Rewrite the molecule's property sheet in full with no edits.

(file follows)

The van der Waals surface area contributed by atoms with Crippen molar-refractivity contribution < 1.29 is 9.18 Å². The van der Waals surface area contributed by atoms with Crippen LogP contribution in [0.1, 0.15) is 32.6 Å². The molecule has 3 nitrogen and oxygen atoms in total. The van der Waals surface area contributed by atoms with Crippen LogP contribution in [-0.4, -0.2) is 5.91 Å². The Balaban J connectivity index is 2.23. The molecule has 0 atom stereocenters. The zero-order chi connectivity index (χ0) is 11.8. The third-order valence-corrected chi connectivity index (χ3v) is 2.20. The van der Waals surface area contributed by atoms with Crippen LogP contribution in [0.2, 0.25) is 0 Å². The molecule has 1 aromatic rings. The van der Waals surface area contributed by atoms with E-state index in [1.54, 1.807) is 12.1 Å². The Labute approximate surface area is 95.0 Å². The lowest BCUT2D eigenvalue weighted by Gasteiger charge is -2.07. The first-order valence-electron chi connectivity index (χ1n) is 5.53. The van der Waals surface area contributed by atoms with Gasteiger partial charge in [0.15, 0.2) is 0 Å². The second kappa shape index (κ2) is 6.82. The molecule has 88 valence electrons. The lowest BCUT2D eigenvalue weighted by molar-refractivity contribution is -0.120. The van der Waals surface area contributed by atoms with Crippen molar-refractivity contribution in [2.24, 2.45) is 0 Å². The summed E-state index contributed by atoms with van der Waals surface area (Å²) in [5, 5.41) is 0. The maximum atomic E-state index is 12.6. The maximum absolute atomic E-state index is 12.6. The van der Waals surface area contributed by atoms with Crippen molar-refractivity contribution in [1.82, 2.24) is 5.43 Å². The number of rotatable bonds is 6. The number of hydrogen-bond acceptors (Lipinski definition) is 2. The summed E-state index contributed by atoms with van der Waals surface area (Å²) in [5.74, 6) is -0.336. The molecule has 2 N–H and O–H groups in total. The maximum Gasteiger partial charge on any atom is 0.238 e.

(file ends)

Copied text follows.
The van der Waals surface area contributed by atoms with Crippen molar-refractivity contribution < 1.29 is 9.18 Å². The van der Waals surface area contributed by atoms with Crippen LogP contribution in [0.1, 0.15) is 32.6 Å². The molecule has 3 nitrogen and oxygen atoms in total. The van der Waals surface area contributed by atoms with Crippen LogP contribution in [-0.4, -0.2) is 5.91 Å². The Balaban J connectivity index is 2.23. The molecule has 0 atom stereocenters. The zero-order chi connectivity index (χ0) is 11.8. The third-order valence-corrected chi connectivity index (χ3v) is 2.20. The van der Waals surface area contributed by atoms with Crippen LogP contribution in [0.2, 0.25) is 0 Å². The molecule has 1 aromatic rings. The van der Waals surface area contributed by atoms with E-state index in [1.54, 1.807) is 12.1 Å². The Labute approximate surface area is 95.0 Å². The lowest BCUT2D eigenvalue weighted by Gasteiger charge is -2.07. The first-order valence-electron chi connectivity index (χ1n) is 5.53. The van der Waals surface area contributed by atoms with Gasteiger partial charge in [0.15, 0.2) is 0 Å². The second kappa shape index (κ2) is 6.82. The molecule has 88 valence electrons. The lowest BCUT2D eigenvalue weighted by molar-refractivity contribution is -0.120. The van der Waals surface area contributed by atoms with Crippen molar-refractivity contribution in [2.24, 2.45) is 0 Å². The summed E-state index contributed by atoms with van der Waals surface area (Å²) in [5, 5.41) is 0. The maximum atomic E-state index is 12.6. The maximum absolute atomic E-state index is 12.6. The van der Waals surface area contributed by atoms with Crippen molar-refractivity contribution in [1.82, 2.24) is 5.43 Å². The number of rotatable bonds is 6. The number of hydrogen-bond acceptors (Lipinski definition) is 2. The summed E-state index contributed by atoms with van der Waals surface area (Å²) in [5.74, 6) is -0.336. The molecule has 2 N–H and O–H groups in total. The maximum Gasteiger partial charge on any atom is 0.238 e.